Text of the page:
Reply:Hi there, Stop feeding and pruning your roses around the end of August, to discourage tender, new growth that will suffer from winter damage.

After the first frost, thoroughly water the soil around your rose bush. Once the ground freezes the bush has to take care of itself, so give it a good soaking going into winter.

Remove all fallen leaves to prevent diseases and insects from overwintering.

After a couple of hard freezes, mound 6-12 inches of compost around the crown of the plant, to protect the roots and the graft union where the rose species you are growing is attached to a hardy root stock. The graft should be at or just below the soil surface. In a mild winter, you could also circle the rose with wire and stuff this cage with leaves or mulch.

Climbing roses are at risk from strong, drying winds. To protect the canes of canes of climbers, either wrap the canes together bundling something like straw on the outside for insulation or remove the canes from their trellis or support and lay them on the ground. Then tie the canes together and secure them to the ground with landscape pins. Protect with a layer of mulch.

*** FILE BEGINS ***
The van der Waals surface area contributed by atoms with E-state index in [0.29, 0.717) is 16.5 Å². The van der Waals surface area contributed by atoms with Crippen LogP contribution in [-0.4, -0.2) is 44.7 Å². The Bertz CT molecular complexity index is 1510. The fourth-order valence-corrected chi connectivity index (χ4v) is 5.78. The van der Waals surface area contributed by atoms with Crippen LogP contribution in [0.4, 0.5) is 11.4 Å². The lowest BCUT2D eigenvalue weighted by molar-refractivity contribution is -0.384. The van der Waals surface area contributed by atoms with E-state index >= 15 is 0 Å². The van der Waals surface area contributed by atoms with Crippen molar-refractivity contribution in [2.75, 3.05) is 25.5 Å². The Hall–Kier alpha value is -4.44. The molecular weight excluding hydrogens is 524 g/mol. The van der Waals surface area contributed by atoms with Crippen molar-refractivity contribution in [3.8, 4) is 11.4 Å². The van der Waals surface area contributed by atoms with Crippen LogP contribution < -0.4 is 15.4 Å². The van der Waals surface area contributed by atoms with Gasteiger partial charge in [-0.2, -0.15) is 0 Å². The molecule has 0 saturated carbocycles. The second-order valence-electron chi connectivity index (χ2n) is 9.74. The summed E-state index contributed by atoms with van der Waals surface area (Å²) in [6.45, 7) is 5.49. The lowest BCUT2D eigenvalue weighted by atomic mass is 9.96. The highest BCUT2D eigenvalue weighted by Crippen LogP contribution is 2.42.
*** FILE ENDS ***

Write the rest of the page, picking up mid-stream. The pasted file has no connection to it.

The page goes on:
Mounding with leaves or a shredded mulch should suffice.

freezing temperatures, watch for fungal diseases that can creep in with the cooler, wet weather.

Don't try to use the soil around the rose bush as mulch. Moving it could expose or disturb the roots.Don't forget to remove protective mulch in the spring.

Good luck :)
Reply:prune the crap out of it
Reply:Trim it back and put mulch at the base. This should work.